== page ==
The Shock Doctrine
Michael Winterbottom's documentary based on the book by Naomi Klein about the influence of the theories on free markets by Milton Friedman and the Chicago Boys (most famous for their part in the creation of the free market systems in Chile under the US backed Pinochet) and the theories on "coercive techniques" as shown in the KUBARK manual
and the work of the psychiatrist Ewan Cameron have had on the creation of free markets around the world for the last forty years. Basically it claims that these free markets, where everything that can be denationalised is sold off to private companies, are only able to be created under periods of national shock, everything from military dictatorships to periods of war, anywhere were the populous can be coerced, were the people are either too distracted or too intimidated to stop it from happening.
The documentary covered a lot of the same ground as John Pilger's War On Democracy
, about the US's role in oppressive regimes in South America, and a lot of what's covered in the documentaries of Adam Curtis, most notably The Trap
, whilst not actually being as informative or as entertaining. Considering this was made by a bone fide movie director it's surprisingly bland. There isn't too much evidence for a lot of what is claimed, instead we are given information pretty much on faith. And certain things are rushed through, were things like Thatcher's privatisation of national institutions were initially met with anger but were then able to go through under the distraction of the Falklands War are supposedly the same process as the torture of dissidents under military juntas.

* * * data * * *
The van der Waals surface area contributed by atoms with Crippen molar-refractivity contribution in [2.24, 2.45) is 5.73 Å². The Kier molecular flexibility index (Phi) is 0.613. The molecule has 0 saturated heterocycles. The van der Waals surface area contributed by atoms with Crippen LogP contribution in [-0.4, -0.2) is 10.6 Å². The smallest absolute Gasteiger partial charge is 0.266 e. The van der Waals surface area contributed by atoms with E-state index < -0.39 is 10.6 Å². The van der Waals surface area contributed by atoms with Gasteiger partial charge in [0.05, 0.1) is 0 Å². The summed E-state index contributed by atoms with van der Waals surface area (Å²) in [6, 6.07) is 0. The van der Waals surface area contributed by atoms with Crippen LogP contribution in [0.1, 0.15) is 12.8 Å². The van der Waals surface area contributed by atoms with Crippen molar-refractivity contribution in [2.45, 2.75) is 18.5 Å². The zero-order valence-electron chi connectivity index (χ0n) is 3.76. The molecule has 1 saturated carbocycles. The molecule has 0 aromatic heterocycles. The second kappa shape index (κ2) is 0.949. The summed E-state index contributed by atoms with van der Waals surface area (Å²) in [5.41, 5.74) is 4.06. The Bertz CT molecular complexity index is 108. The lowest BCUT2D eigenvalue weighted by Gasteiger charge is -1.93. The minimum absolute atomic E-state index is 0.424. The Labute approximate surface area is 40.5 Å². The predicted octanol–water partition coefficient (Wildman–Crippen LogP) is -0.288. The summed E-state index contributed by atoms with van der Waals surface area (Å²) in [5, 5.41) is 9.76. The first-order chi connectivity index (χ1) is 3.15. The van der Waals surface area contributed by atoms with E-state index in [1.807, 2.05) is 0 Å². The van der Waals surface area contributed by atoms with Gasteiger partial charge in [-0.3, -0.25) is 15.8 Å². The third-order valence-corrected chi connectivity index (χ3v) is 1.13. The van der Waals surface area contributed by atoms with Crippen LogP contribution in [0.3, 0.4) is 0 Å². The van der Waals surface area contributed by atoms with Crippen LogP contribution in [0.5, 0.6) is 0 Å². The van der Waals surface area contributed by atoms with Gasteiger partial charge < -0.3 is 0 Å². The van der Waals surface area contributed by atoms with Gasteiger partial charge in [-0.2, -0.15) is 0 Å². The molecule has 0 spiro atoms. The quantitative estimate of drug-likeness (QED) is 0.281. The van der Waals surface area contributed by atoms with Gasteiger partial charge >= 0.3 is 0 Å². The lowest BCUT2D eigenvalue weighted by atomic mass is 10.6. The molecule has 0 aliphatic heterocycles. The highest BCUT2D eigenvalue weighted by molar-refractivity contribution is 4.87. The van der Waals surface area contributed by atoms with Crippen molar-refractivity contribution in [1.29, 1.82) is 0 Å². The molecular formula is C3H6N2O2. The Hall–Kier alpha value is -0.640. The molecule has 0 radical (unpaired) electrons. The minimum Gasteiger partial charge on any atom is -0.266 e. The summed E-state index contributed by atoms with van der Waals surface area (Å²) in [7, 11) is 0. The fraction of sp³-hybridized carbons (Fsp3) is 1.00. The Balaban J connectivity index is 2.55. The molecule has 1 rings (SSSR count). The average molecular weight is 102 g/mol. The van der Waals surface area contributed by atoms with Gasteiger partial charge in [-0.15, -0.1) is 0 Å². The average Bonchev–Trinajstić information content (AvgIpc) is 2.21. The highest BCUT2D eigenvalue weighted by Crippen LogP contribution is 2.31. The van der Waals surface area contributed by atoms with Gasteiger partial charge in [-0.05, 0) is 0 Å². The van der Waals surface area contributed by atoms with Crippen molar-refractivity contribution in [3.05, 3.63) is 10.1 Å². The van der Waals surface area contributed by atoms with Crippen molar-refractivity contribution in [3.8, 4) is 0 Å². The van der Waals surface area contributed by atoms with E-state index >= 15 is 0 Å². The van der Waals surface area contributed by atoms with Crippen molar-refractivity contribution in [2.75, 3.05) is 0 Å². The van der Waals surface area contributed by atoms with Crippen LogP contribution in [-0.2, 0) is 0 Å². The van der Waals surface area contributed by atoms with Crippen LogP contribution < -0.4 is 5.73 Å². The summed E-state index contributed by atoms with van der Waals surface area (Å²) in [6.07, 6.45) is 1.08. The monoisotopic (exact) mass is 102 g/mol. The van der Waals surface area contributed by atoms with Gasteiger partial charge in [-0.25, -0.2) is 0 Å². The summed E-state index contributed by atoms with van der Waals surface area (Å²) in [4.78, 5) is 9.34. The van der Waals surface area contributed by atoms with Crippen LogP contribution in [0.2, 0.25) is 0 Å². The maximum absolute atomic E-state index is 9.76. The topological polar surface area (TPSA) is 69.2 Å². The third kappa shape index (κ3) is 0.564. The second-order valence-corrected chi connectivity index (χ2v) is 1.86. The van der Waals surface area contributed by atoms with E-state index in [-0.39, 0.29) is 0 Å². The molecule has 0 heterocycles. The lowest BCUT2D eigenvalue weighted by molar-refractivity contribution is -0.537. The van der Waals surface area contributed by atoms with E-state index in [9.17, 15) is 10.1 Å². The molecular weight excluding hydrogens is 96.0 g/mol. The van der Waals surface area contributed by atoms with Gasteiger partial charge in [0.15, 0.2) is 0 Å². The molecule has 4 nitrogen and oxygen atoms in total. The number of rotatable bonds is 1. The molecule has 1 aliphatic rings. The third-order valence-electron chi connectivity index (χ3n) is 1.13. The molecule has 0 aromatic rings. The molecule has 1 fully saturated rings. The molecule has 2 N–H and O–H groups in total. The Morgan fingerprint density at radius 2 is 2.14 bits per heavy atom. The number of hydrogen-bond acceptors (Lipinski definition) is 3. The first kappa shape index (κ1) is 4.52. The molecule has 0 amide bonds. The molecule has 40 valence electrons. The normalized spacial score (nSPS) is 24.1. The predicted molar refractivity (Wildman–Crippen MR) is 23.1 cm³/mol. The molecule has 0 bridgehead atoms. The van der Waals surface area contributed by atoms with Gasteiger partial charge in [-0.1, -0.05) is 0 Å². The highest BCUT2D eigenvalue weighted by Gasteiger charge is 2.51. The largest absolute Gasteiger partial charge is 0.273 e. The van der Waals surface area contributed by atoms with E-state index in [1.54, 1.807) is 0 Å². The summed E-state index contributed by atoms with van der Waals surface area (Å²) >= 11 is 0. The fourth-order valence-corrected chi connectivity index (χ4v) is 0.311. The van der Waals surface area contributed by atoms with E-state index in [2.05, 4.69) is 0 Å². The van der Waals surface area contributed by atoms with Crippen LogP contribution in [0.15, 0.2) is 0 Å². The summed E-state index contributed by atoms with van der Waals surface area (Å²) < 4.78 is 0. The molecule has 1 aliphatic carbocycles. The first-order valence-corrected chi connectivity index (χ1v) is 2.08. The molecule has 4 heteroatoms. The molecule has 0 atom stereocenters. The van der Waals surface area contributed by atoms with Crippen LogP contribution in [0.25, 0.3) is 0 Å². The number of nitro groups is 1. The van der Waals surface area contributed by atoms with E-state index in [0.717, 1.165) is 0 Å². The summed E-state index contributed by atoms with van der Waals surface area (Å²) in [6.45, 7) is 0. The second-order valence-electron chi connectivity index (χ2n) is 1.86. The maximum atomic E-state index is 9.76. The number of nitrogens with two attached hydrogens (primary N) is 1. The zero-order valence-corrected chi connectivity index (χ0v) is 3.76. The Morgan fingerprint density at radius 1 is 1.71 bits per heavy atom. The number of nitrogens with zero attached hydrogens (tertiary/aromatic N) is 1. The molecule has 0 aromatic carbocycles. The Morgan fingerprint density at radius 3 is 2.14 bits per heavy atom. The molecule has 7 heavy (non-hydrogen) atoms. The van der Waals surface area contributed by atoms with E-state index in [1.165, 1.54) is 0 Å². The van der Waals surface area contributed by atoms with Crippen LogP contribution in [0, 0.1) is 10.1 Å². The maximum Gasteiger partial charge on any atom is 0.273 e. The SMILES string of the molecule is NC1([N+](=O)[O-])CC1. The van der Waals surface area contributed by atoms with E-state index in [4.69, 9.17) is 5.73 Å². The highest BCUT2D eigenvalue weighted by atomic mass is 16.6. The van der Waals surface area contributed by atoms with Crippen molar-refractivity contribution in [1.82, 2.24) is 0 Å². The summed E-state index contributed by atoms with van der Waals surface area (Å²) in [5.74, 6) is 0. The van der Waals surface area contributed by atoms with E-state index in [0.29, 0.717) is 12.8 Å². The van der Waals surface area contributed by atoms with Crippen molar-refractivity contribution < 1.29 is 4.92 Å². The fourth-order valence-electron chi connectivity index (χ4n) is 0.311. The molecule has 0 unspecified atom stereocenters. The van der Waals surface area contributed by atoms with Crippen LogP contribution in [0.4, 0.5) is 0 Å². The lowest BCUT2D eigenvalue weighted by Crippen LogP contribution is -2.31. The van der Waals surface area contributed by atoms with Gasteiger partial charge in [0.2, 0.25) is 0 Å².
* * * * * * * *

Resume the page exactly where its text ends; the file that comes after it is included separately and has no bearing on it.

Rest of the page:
It does however come up with some interesting things like the rise of the disaster capitalism complex in the wake of 9/11 where capitalism has flourished because of the Gulf War, the South Pacific Tsunami and possibly even Hurricane Katrina. It also had nice little tidbits like the growth of the national security industry in America to where it is now bigger than Hollywood and the music industry combined, or that Iraq under Saddam had almost double the literacy rate of New Mexico.
But for all it's claims it just sounds like good old fashioned capitalism, just now it's evolved into a much leaner machine. The rich have always screwed the poor, it's just now they're even better at it. I mean, after the biggest economic crisis in nearly a hundred years we're in a situation were people are paying taxes that are going to some of the wealthiest corporations in the world, the very people who are responsible for the crisis in the first place, now that's kinda clever.